IN 1992, Moses Farrow was 14. He was in that house in Connecticut and saw nothing. He shunned his father and spent years listening to his adopted mother repeatedly talk about what a horrible man Woody Allen was and what he had done all those years ago. And Moses says, if he didn't show obediance, he was beaten. But Moses was different – he had been there. As the stories changed, Moses realized that they couldn't possibly be true.

Now 36 and a child therapist, Moses Farrow no longer believes his mother and has renewed his relationship with his father. Mia and his sister Dylan no longer speak to him, with Dylan saying "my brother is dead to me."

Parental love gone horrifically astray. Adults acting in their own selfish best interest with little or no regard for the affects of their actions on others. A media frenzy reborn that cannot be satiated, because none of the parties can back away from their accounts.

Too bad Woody didn't choose to ask his own mother for advice. Nettie Konigsberg lived until 2002. She missed seeing those grandchildren for the last decade of her life. A generation forgotten amidst all the chaos.

If your attitude is that Woody is guilty as sin, remember that he and Soon-Yi were allowed to adopt two daughters of their own. The allegations from 20-plus years ago bear no weight on his current marital and parental status. And believe me, Woody Allen does not care one whit what you think or what I think. But there's one woman, once a seven-year-old, whose entire life changed forever because Woody desired "what the heart wants" with Soon-Yi and he acted like a child himself.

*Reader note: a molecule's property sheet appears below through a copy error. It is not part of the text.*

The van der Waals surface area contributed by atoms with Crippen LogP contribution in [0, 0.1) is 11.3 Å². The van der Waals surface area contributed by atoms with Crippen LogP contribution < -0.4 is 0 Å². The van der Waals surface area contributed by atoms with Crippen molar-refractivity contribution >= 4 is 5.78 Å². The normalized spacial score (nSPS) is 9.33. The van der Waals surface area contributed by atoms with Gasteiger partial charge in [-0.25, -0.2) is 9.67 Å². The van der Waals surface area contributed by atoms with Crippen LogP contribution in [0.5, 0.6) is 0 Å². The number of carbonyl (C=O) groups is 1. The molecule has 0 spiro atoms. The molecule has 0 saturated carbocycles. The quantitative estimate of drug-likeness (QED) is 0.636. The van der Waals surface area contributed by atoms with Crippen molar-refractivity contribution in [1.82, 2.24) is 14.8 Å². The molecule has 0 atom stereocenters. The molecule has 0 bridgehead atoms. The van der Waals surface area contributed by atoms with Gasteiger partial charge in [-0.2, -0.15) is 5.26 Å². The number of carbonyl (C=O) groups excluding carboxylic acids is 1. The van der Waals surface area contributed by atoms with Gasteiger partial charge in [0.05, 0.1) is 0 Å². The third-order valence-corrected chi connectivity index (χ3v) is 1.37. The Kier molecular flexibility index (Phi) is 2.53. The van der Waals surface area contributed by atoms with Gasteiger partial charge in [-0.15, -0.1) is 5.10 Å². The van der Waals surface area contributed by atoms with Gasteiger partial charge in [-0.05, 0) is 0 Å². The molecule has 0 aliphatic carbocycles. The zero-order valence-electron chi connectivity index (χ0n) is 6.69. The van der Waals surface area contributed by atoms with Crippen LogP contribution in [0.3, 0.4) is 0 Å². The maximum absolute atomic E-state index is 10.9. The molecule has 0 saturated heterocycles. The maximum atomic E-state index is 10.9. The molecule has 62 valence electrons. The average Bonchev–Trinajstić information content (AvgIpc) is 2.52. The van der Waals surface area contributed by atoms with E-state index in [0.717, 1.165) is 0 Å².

Sunday, February 09, 2014

Ben's Playlist - Monday, February 10, 2014

Peaceful – Cat Doorman
Long Gone – Recess Monkey
I’m Alive (Life Sounds Like) – Michael Franti & Spearhead
My Own Detective – Tom Chapin
Getaway – Pearl Jam
Cookie Road – The Julie Ruin
I Love New York – Joanie Leeds And The Nightlights
Lemonade Stand Off – Jelly of the Month Club
Every Family's Different – Jazzy Ash
The Plumbing Song  – Weird Al Yankovic

Thursday, February 06, 2014

Ben's Playlist - Friday, February 7, 2014

Strong – One Direction
When I Grow Up – Lucky Diaz And The Family Jam Band
Shake It Off! – Uncle Rock